November 29, 2021

When Should You Call the Doctor If You Have Food Poisoning?

We talk about food poisoning all the time on this site. We have told you about the different pathogens such as Salmonella, E. coli, and Listeria monocytogenes, what foods they are likely to contaminate, and the symptoms of the infections those pathogens cause. But there's one question that needs to be answered: When should you call the doctor if you have food poisoning?   Of course, call your doctor if you are worried about anything pertaining to your health. But there are specific symptoms that the government says you should look for when you have food poisoning that should trigger an immediate call. First of all, there are certain groups that should always call if they contract a food poisoning infection. They include adults over the age of 65, pregnant women, parents … [Read more...]

Possible E. coli Outbreak at Portillo’s Restaurant in Glendale Heights, Illinois

A possible E. coli outbreak at Portillo's restaurant in Glendale Heights, Illinois may have sickened four people, according to news reports. There is no information about this potential outbreak on the Illinois Department of Public Health (IDPH) website. Portillo's management has stated that they are cooperating with the investigation. The Chicago Tribune reports that IDPH stated in a health alert, "Four cases of a toxin producing the bacteria and one case of a resultant blood syndrome stemmed from customers eating at [the restaurant]." That most likely means that four people have E. coli infections and one person has developed hemolytic uremic syndrome (HUS), which is a type of kidney failure. The patients allegedly ate at the restaurant, which is located at 235 East North … [Read more...]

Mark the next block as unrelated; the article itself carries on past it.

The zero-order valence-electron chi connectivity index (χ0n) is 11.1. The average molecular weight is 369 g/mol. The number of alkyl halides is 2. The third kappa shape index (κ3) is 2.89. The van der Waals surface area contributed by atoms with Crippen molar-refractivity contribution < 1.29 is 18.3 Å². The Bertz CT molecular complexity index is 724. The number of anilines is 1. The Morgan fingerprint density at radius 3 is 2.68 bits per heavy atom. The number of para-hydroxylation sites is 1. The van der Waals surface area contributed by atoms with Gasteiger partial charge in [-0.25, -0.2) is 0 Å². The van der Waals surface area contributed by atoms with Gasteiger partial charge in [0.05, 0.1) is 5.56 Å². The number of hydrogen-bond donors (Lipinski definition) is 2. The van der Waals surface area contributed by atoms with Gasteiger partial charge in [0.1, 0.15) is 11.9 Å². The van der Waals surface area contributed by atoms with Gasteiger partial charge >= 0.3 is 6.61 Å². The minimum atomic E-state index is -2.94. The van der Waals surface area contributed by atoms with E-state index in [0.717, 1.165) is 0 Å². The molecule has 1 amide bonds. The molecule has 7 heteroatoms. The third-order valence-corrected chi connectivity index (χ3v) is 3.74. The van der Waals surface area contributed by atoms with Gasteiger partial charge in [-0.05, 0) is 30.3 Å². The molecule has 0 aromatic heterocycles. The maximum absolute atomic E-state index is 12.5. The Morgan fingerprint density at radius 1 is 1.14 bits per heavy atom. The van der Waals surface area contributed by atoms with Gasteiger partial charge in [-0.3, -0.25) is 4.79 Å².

Sampling Conducted in Multistate Cake Mix E. coli Outbreak

Sampling and analysis has been conducted in the ongoing multistate cake mix E. coli outbreak, according to an update on the FDA's Core Outbreak Investigation Table.  The government has also conducted traceback and has conducted an on-site inspection. Still, there is no word on any possible brand names in this outbreak. Sixteen people in twelve states are ill in this outbreak. Seven people have been hospitalized, and one person has developed hemolytic uremic syndrome (HUS), which is a type of kidney failure. No recall has been issued. And sadly, the median age in this outbreak is just 13, most likely because kids love to eat uncooked batter and dough. The cake mix that is linked to this outbreak may be a national brand, since illnesses are spread all across the country, from … [Read more...]

Cake Mix E. coli Outbreak Sickens 16 in Twelve States; One HUS Case